74. Telegram 18890/Tosec 10259 From the Department of State to Secretary of State Kissinger in Madrid1
Tosec 10259. For the Secretary from Sisco. Subject: Action Memorandum—Military Sales to Morocco and Mauritania (S/S 7601543).
1. In meeting with Atherton, Schaufele and Saunders we reviewed question of military sales to GOM and GIRM in light of current developments in Sahara and concerns expressed by Amembassies Rabat and Algiers about possible effects on our relations with their respective host countries of our sales policies.
2. King Hassan, in direct approaches to Amb Neumann and through his Ambassador in Washington and military channels, has requested expeditious action on following requests for arms deliveries citing Sahara situation and possibility confrontation with Algeria.
A. Immediate approval of letter of offer for purchase of 20 F–5E’s and 4 F–5F’s.
B. Price and availability data on 12 TOW-equipped Cobra helicopters.
C. REDEYE missiles (GOM would be satisfied with token number for display purposes).
D. Accelerated delivery of virtually all items furnished under our ongoing military supply program.
3. Action on these requests has been delayed during US-Spanish base negotiations and while it appeared there might be a conflict between Morocco and Spain. With conclusion tripartite agreement and GOS withdrawal from Sahara, we are taking fresh look at GOM requests. Embassy Rabat argues we should be forthcoming with GOM since it is part of long range program conceived in 1973 for steady upgrading of currently weak GOM military capabilities and is not designed to reverse current heavy military predominance of Algeria but to move Morocco toward something approaching parity. Embassy believes our broader interests are better served by supporting a friend than by demonstrating great concern for possible reactions of consist[Page 192]ent adversary. It is also noted that initial deliveries of F–5’s and TOWs not possible before mid-1977 and 1981, respectively.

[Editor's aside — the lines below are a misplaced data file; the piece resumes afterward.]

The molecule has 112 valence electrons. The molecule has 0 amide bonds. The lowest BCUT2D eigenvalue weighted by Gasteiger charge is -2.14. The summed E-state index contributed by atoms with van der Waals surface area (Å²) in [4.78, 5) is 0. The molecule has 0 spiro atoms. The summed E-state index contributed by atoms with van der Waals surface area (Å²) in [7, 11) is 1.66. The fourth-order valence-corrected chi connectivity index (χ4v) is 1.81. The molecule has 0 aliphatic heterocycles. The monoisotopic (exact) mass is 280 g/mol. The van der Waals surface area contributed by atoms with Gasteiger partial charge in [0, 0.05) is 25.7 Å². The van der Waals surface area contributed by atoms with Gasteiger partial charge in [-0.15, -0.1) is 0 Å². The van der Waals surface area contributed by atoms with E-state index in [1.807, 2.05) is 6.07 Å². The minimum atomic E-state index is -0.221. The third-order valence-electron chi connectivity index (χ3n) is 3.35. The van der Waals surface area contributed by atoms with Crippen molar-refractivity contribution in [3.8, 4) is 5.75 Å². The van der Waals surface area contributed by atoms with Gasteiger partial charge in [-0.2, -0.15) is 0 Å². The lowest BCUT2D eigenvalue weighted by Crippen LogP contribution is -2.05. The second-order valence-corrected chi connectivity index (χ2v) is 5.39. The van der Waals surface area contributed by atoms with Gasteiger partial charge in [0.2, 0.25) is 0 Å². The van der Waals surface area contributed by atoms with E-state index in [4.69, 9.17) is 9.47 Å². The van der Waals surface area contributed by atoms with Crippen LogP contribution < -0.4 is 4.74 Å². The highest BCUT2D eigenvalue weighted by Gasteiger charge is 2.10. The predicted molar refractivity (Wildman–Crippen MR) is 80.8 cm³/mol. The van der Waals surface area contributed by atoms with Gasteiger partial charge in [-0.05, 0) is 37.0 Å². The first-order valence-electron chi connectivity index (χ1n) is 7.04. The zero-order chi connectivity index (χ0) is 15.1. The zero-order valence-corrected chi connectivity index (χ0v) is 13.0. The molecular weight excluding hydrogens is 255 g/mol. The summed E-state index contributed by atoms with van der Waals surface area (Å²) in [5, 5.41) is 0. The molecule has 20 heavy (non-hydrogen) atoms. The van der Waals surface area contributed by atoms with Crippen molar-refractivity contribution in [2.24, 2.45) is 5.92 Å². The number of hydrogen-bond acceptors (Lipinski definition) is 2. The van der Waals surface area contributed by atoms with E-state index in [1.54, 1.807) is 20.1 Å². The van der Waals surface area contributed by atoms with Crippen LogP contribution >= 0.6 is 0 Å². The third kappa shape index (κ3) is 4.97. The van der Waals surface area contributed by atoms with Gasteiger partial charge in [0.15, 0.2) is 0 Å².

4. Embassy Algiers concerned that resumption of delayed arms sales to Morocco (even if deliveries of some items not imminent) would be interpreted by GOA as support for Moroccan territorial expansion and abandonment of our proclaimed neutrality on Sahara. It also fears it will heighten GOM confidence, thereby increasing chance of armed conflict with Algeria, and may involve us in open ended commitment to GOM if its ventures lead it into difficulties. Embassy suggests that long-standing military supply commitments to GOM be honored but urges that we not take exceptional and highly visible measures to accelerate GOM buildup until Sahara situation clarifies.
5. Earlier GOM requests for the REDEYE were refused on grounds that it no longer is in production and is in short supply in our own forces. Moroccans are also aware of our concern that weapons could fall into terrorist hands, but insist there is no such threat in Morocco and that they would be satisfied with token number. We have denied REDEYE to all Mideast countries except Israel, Saudi Arabia, and Jordan as matter of policy and feel no exception should be made for Morocco.